Social Media — For the Win
November 6, 2013
By: Ellen Falci, Associate Product Manager
In the ten years since Mark Zuckerberg created Facebook, “social media” has invaded every corner of both the social and business worlds. Management quickly latched on to the idea that social media was the key to unlocking customer experience management faster and more proactively than ever before. The idea was contagious. The risk of missing out on the revolutionary new strategy was too great not to try to play in the untapped space. Challenges have abounded with this data source from the beginning due to the integrity and clarity of posts.
Adoption was fast and acceptance was even faster. Curiously, the value remained unproven. A variety of tools and services entered the scene to provide the capability to track trends and the viral nature of a post. However, ROI still remained a mystery:
- How can you define a customer’s identity from anonymous posts?
- How can we link a post to an existing entry in our CRM system?
- Which users should I pay attention to?
These very difficult questions are all compounded by the exponentially increasing quantities of “Spam” posts. Each year, customers and companies are expanding their online presence. The landscape is not only getting bigger, it’s getting messier.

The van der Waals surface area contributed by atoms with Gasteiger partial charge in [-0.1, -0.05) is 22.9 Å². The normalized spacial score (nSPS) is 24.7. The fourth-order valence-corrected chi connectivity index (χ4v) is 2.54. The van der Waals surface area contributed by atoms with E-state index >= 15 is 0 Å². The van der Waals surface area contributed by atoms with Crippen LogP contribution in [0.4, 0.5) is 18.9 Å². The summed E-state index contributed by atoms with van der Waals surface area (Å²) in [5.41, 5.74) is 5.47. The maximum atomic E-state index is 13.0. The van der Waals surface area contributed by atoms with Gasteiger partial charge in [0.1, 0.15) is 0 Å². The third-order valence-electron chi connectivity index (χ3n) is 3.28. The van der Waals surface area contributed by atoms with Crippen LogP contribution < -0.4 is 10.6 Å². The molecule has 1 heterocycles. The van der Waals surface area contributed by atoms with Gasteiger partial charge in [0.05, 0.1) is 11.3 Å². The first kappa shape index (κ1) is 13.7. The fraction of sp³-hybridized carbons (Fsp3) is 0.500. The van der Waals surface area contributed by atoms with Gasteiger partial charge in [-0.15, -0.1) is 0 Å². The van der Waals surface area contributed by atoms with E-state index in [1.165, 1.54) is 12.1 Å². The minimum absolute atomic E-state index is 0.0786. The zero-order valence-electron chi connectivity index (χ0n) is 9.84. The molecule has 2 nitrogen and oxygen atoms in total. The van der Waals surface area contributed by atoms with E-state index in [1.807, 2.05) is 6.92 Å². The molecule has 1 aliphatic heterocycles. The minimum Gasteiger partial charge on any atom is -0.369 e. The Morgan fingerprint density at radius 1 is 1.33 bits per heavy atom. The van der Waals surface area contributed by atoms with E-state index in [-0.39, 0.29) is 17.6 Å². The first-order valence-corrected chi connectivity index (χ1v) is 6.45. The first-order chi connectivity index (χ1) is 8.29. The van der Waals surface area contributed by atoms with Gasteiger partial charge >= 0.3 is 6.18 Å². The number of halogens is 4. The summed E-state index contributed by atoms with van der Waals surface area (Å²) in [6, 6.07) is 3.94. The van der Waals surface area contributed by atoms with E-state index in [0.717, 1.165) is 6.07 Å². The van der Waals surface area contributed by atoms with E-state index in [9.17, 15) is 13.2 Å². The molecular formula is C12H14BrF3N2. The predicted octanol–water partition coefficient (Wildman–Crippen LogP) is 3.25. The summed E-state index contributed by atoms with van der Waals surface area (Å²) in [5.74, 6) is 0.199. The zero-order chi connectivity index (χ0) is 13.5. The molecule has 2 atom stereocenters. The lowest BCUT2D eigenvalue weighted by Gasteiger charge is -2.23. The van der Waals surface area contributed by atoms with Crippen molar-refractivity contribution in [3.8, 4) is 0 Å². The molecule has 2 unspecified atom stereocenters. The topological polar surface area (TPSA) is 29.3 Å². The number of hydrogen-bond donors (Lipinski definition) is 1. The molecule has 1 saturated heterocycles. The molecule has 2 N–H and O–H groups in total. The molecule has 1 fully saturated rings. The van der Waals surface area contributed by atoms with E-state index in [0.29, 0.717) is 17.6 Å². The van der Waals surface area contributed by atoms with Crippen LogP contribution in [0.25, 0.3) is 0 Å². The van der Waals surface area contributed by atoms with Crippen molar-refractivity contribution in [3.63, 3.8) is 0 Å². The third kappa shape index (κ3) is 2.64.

Fortunately, there is a silver lining to this story. While volume trends damaged by potentially inaccurate or inorganic chatter from advertisers may often seem like your online options for social analysis, let me assure you there is much more. The key to transforming social media into an informative and efficient platform is creativity. A customer may not tweet all of his or her demographic information in 140 characters or may not indicate certain attributes in a Facebook profile but listening closely to their voice reveals quite a bit more.
Using a Natural Language Processing engine, you can construct demographics from the way your customers speak and who/what/where they talk about. By separating out spam generated by online bots from real feedback, you can identify and map out perceptions about brands based on customer mentions. Listening to the unheard feedback in social can reveal the nuggets of information that your customers don’t even realize they are leaving you.
There’s no doubt that social media is likely the most challenging source of feedback with which to work. Ambiguity, anonymity and junk data complicate a process many assume will be simple and revolutionary. Ultimately, in order to get the most out of your investment in social, it’s important to remember that depth will yield greater pay-offs than speed. While there are great uses for fast reactive social analysis, the ROI you’re looking for is hidden in the depths of the data and it requires experience and profound attention to details to discover the gems you’re seeking. Start thinking outside the box and don’t get comfortable with the social status quo because the changes won’t stop here!